Korean Fried Chicken to Save Your Sunday

May 19, 2024
Dining & Wine
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Good morning. The weekends have been filled with frustration lately, all kinds of broken things that need to be fixed before anything fun can happen: the frost-killed hose bib out front; the 30-amp fuse in the hydraulics on the skiff; the shorted-out taillight on the trailer beneath it. That’s often the way of the world: 20-minute jobs that can run to an hour if you’re not careful, two if you’re reckless. It’s annoying!

I suppose there are those who think about cooking this way. I am not one of them. A few hours out in the wild struggling with machines and I’m ready for the best reset I know: a retreat to the kitchen, a workshop I know inside and out, with every tool and ingredient in its place. Delicious is the best salve for exasperation, every time.

So here’s a dinner for anyone who’s wrestled the weekend and brought it only to a draw: Korean fried chicken (above).

Julia Moskin adapted the recipe from one developed by the food writer Cecilia Hae-Jin Lee, using either boneless chicken thighs or bone-in wings. Taste the sauce for the glaze as you make it — some will want a little less ketchup, or a little more gochujang. Serve with sheet-pan japchae and beer you’ve stored in the freezer while you’re cooking the chicken, so cold that it has flecks of ice in it.

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With Sunday sorted, you can turn to the rest of the week.

Simplicity itself: Melissa Clark’s new recipe for buttered noodles with jammy eggs, a pantry classic that’s as simple to make as it is comforting to devour. (Make extra eggs so you can drop them into ramen noodles for lunch later in the week.)

The salmon harvest got underway on the Copper River in Alaska last week, and while I wait for the fresh fish to make its way east, I’m eager to use up the last of last season’s canned sockeye with Lidey Heuck’s recipe for salmon patties. I use crushed saltines in place of the panko, even though I have panko, because that’s what I was taught by my grandmother.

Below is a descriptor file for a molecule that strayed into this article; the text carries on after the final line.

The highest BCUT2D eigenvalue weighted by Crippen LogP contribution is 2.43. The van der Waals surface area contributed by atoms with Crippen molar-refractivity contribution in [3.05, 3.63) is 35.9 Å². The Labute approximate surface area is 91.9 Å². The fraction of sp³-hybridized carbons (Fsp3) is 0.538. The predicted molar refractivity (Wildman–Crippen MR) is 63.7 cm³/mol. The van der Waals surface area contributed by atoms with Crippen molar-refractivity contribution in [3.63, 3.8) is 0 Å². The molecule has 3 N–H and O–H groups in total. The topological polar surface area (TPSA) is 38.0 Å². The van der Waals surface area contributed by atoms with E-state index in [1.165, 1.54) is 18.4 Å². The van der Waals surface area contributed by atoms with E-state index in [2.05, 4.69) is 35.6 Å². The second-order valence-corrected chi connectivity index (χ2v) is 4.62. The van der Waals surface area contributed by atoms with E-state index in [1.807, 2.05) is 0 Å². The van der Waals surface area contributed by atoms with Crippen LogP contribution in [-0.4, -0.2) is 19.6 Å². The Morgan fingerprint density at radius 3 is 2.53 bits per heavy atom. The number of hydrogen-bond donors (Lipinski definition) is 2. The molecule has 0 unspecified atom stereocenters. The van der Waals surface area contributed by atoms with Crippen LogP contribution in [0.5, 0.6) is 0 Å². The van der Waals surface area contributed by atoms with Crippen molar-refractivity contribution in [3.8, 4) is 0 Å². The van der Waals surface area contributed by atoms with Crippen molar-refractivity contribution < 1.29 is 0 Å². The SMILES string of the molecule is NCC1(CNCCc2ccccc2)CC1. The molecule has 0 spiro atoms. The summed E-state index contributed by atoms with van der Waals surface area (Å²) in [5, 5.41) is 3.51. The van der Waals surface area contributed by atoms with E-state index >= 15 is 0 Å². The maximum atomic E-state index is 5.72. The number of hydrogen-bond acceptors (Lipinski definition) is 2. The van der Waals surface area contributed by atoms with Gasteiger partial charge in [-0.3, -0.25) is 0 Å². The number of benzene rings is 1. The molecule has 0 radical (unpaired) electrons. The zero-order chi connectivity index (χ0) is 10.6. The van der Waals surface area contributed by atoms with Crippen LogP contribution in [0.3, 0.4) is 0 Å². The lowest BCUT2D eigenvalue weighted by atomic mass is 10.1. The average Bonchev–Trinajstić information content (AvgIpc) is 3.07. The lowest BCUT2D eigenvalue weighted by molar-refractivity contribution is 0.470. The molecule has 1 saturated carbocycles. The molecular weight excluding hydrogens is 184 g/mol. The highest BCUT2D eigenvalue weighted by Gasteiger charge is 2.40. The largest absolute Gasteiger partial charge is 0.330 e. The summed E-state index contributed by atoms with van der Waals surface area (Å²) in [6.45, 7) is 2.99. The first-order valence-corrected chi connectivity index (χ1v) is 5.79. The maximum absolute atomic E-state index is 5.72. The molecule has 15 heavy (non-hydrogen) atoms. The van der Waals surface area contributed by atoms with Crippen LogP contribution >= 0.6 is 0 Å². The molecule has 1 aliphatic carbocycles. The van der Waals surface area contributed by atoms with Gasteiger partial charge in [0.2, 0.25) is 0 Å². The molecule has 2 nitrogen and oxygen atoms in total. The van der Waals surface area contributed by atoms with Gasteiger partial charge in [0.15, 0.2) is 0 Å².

Ham El-Waylly’s recipe for kung pao tofu is a bonkers-good vegetarian take on a mainstay of Chinese American cooking, fiery with dried chiles, tingly with Sichuan peppercorns and thick with peanuts in a silky, flavorful sauce. Could you use cashews in place of peanuts? Of course. Just as you might use cubed boneless chicken thighs in place of the tofu.

Here’s a perfect recipe for a busy weeknight when almost the last thing you want to do is cook: Ali Slagle’s lemon-garlic linguine. It’s as satisfying as a loaf of fresh garlic bread fresh from the oven, though significantly silkier. You could, if you wanted, top it with seared shrimp or scallops.

And then, before heading into another weekend of chores, you should make Farideh Sadeghin’s new recipe for tandoori chicken, which doesn’t require a tandoor — your broiler or grill will do. Marinate the chicken for as long as you can manage, as the lemon juice and yogurt will help tenderize the meat. Serve with steamed basmati rice and cucumber cilantro raita.

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Now, it’s nothing to do with parsnips or pea shoots, but you might consider watching the comedian Katt Williams’s new special on Netflix, “Woke Foke,” if only so you can read Jason Zinoman’s critical accounting of the performance in The Times afterward. Jason is writing at the top of his game.

Here’s Benjamin Dreyer in The Washington Post on what he calls “Redefinition by Misapprehended Inference.” That is, when words don’t mean what many people think they mean. Salacious!

GQ has an excerpt from Glenn Kenny’s new book about the making of “Scarface.” Every Hollywood story is grim and complicated and this one is no exception.

Finally, Childish Gambino dropped a new video, “Little Foot Big Foot,” featuring Young Nudy, off his surprise album, “Atavista.” Watch that while your chicken’s marinating. I’ll be back next week.

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